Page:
Becoming an informed parent
The more you know about your baby's medical condition and care, the more you can look out for his best interests and be his advocate. And the more you know, the more you can take care of him and collaborate with his medical team.
It's normal to have many questions about your baby's medical condition and what the future may hold. You may want a lot of information right away, or you may need more time before you can hear the answers. You may have to ask some questions several times because the answers can be too much to take in all at once. Sometimes there are no definite answers to your questions, but learning what is known can help relieve some of the uncertainty.
To get information at a comfortable pace, let your questions be your guide. Write down your questions as you think of them so that you can seek the answers when you're ready. Ask your baby's doctors for written information. Take notes so you can review and remember their answers. You can also invite a trusted family member or friend to join you if you want another pair of ears to hear important information.
- How is my baby doing today?
- Has anything changed?
- What caused this condition?
- How will this equipment or medication help my baby?
- What types of tests are being given to my baby and what information will they provide?
- Who is in charge of my baby's medical care?
- Who should I call if I have questions about my baby's condition?
- How will I be informed of any major change in my baby's condition?
- Can I hold my baby?
- What can I do to take care of my baby?
From the start, make it your goal to form a good working relationship with the neonatal intensive care unit (NICU) staff. As you get to know your baby's doctors and nurses, you will feel more comfortable approaching them and asking questions or making suggestions. Ask them to keep you informed about your baby's medical condition. When there are choices about your baby's care, you should be included in making those important decisions. After all, you and your baby's medical caregivers are a team. You all share the same goal: the best care for your baby.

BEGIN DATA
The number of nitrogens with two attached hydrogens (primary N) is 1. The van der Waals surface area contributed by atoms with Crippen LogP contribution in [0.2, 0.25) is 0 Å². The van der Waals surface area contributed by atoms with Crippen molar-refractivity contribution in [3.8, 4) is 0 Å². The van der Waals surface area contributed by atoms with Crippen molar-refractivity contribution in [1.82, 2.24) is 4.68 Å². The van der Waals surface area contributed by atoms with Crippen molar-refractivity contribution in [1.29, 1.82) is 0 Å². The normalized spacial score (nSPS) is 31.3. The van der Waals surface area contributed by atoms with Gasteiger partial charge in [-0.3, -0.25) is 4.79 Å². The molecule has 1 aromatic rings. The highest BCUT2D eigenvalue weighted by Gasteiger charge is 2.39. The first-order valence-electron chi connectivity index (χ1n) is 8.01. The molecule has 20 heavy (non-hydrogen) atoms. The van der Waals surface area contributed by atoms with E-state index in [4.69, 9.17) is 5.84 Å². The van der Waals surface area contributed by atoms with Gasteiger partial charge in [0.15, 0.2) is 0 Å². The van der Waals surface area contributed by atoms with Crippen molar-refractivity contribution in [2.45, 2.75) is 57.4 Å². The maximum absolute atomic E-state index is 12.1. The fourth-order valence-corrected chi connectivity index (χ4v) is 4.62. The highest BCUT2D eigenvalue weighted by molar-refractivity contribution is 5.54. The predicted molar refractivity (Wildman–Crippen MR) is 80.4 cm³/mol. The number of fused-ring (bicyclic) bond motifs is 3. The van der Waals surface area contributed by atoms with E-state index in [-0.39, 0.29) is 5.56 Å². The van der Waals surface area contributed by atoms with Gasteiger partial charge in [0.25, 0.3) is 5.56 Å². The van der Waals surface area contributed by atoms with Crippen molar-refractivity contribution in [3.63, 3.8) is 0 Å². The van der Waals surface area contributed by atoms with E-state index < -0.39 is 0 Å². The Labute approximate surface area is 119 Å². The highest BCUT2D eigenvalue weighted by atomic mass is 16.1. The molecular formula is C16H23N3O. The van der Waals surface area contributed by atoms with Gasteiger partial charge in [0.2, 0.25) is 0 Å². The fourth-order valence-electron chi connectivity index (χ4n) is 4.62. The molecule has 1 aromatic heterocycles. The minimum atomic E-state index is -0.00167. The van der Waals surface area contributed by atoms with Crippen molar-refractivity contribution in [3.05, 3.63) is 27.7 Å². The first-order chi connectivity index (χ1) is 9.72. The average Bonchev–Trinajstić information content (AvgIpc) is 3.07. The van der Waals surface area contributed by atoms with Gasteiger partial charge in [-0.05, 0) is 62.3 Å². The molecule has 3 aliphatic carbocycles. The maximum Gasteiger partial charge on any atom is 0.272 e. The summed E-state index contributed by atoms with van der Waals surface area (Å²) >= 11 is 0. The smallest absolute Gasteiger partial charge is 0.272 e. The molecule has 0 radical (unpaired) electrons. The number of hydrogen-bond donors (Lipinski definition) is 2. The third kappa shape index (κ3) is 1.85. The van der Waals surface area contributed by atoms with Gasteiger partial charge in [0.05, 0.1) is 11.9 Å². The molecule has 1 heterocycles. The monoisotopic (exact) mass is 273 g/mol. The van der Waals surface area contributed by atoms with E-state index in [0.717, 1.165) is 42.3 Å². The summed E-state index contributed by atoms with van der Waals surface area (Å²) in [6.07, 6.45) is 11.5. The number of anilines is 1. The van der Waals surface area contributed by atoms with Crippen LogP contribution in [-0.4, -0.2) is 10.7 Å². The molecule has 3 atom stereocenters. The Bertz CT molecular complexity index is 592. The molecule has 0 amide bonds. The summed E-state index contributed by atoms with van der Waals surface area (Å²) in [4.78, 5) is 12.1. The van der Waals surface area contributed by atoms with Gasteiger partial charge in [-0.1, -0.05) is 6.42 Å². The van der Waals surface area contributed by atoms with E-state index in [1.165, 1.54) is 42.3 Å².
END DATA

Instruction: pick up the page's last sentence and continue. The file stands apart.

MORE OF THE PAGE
Sometimes you may feel anxious about what you learn. But it can be even more frightening when you don't know what's going on or what to expect. Uncertainty is a common part of the NICU experience. But as you learn more about your baby's condition and treatments, you'll feel more in control of the situation. The more you know, the more involved you can be and the more you can advocate for your baby.
See also: Share your story
Excerpted from the March of Dimes booklet, "Parent: You & Your Baby in the NICU", written in collaboration with Deborah L. Davis, Ph.D., and Mara Tesler Stein, Psy.D., authors of "Parenting Your Premature Baby and Child: The Emotional Journey".
Most common questions
Is it OK to hold my baby in the NICU?
It depends on your baby's health overall. Some newborn intensive care units (NICUs) will encourage you to hold your baby from birth onward. Other NICUs will want you to wait until your baby's health is stable. Ask your NICU staff about its policy on kangaroo care (holding your baby on your bare chest). Kangaroo care has benefits for both you and your baby. The skin-to-skin contact is a precious way to be close to your baby. You may be afraid you'll hurt him by holding him. But you won't. Your baby knows your scent, touch and the rhythms of your speech and breathing, and he’ll enjoy feeling that closeness with you.
My baby was born full term. Why is she in the NICU?
Not all newborn intensive care unit (NICU) babies are born premature. Some babies, even those born full term, may need special care. Your baby may need to spend some time in the NICU if she had a difficult delivery, has breathing problems, has infections or has birth defects.
Most babies leave the NICU just fine. Others may need more special care once they're home.